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Oregon State University Spearheads Two Innovative Tech Hubs for Semiconductor and Sustainable Timber Development

Oregon State University (OSU) has recently been recognized by the White House for its leadership in two groundbreaking Tech Hubs. These hubs, focusing on microfluidic technology for semiconductors and mass timber design and manufacturing, are part of a larger initiative announced by the U.S. Department of Commerce’s Economic Development Administration. This initiative aims to foster regional innovation and job creation, enhancing American competitiveness in technology sectors.

OSU stands out as the only university to lead two of the 31 Tech Hubs selected from nearly 400 applicants. This accomplishment reflects the university's longstanding commitment to economic development and scientific advancement. OSU President Jayathi Murthy highlighted the university's significant role in promoting progress across various spheres, including economic, social, cultural, and environmental domains.

The Tech Hubs represent a crucial economic development strategy, designed to amplify regional capabilities in technology manufacturing, commercialization, and deployment. Irem Tumer, OSU's Vice President for Research, emphasized the university's approach to innovation and partnership, noting the program's potential to accelerate collaboration with industry leaders in sustainable, human-centered technology applications.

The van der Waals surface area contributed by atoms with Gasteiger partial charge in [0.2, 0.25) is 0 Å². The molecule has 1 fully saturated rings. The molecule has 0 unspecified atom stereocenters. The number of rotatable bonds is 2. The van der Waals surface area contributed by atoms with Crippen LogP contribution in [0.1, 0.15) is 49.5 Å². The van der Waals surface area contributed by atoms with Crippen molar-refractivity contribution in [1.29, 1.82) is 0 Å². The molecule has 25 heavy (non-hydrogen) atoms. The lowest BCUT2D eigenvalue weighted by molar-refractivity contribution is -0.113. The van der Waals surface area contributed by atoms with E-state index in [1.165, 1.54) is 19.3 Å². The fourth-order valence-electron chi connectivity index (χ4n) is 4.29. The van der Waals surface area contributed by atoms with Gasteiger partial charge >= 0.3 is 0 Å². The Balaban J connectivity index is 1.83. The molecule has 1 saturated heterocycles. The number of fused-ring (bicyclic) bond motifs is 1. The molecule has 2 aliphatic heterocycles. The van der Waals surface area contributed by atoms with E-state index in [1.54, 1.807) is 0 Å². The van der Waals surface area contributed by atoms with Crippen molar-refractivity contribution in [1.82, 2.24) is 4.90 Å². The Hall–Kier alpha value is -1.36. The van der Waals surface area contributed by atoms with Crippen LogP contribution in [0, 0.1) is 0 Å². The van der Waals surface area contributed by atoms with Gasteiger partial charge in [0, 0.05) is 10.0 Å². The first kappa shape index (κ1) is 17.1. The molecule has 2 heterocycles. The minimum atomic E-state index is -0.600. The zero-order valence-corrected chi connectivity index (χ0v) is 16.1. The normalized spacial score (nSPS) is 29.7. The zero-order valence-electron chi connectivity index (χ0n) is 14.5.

The Corvallis Microfluidics Tech Hub, led by Tom Weller, focuses on establishing a global leadership role in developing and commercializing microfluidics technology, particularly for semiconductor and electronics cooling. Microfluidics involves precise control over small liquid volumes, which is pivotal for industries like high-performance computing, biotechnology, advanced energy, and manufacturing. Weller underlined the national significance of microfluidics-based cooling in enhancing semiconductor performance and reducing energy consumption, thereby impacting fossil fuel pollution.

HP Inc, a prominent partner in this venture, has expressed excitement about collaborating with OSU in their Corvallis facility to advance microfluidics technology.

The Pacific Northwest Mass Timber Tech Hub aims to revolutionize the construction industry by mainstreaming mass timber as a sustainable construction alternative. With the region's expertise in wood products research and development, the hub will invest in advanced materials science. Tom DeLuca from OSU's College of Forestry noted the hub's focus on sustainability and innovation to drive economic growth and policy change while addressing natural resource demands.

Led by Iain Macdonald of the TallWood Design Institute, this hub will build upon existing collaborative efforts with the University of Oregon and other partners. The Tech Hub designation is seen as a validation of their past work and a stepping stone toward transforming the Pacific Northwest into a competitive mass timber industry ecosystem.

In addition to the Tech Hub designation, the microfluidics group at OSU has received a $450,000 grant from the Department of Commerce, with Business Oregon providing a $50,000 local match. The mass timber team, having already completed initial development through previous grants, did not seek this additional funding.

These initiatives are part of the CHIPS and Science Act, signed into law by President Joe Biden in August 2022. They underscore Oregon State University's role as a key player in addressing current global challenges and shaping future leaders, with its extensive research funding and comprehensive programs across Oregon.

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